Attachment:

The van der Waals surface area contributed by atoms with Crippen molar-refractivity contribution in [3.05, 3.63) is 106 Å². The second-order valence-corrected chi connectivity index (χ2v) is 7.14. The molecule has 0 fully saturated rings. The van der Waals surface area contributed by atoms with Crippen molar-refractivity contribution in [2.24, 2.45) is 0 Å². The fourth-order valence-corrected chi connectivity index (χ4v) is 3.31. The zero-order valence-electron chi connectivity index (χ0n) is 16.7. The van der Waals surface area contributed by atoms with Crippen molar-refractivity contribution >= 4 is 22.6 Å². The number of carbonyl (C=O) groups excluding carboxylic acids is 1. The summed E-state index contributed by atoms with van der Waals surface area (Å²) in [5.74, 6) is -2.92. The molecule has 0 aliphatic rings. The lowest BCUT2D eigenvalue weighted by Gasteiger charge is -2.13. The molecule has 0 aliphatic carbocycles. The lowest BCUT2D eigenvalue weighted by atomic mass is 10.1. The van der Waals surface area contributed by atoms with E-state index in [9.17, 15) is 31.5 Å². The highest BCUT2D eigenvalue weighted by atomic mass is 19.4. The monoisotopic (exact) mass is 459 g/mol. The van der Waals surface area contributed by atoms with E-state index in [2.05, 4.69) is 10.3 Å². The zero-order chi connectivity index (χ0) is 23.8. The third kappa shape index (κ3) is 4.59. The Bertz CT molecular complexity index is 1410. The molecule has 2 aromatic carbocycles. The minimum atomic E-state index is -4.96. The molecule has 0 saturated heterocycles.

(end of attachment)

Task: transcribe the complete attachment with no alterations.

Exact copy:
The van der Waals surface area contributed by atoms with Crippen molar-refractivity contribution in [3.05, 3.63) is 106 Å². The second-order valence-corrected chi connectivity index (χ2v) is 7.14. The molecule has 0 fully saturated rings. The van der Waals surface area contributed by atoms with Crippen molar-refractivity contribution in [2.24, 2.45) is 0 Å². The fourth-order valence-corrected chi connectivity index (χ4v) is 3.31. The zero-order valence-electron chi connectivity index (χ0n) is 16.7. The van der Waals surface area contributed by atoms with Crippen molar-refractivity contribution >= 4 is 22.6 Å². The number of carbonyl (C=O) groups excluding carboxylic acids is 1. The summed E-state index contributed by atoms with van der Waals surface area (Å²) in [5.74, 6) is -2.92. The molecule has 0 aliphatic rings. The lowest BCUT2D eigenvalue weighted by Gasteiger charge is -2.13. The molecule has 0 aliphatic carbocycles. The lowest BCUT2D eigenvalue weighted by atomic mass is 10.1. The van der Waals surface area contributed by atoms with E-state index in [9.17, 15) is 31.5 Å². The highest BCUT2D eigenvalue weighted by atomic mass is 19.4. The monoisotopic (exact) mass is 459 g/mol. The van der Waals surface area contributed by atoms with E-state index in [2.05, 4.69) is 10.3 Å². The zero-order chi connectivity index (χ0) is 23.8. The third kappa shape index (κ3) is 4.59. The Bertz CT molecular complexity index is 1410. The molecule has 2 aromatic carbocycles. The minimum atomic E-state index is -4.96. The molecule has 0 saturated heterocycles.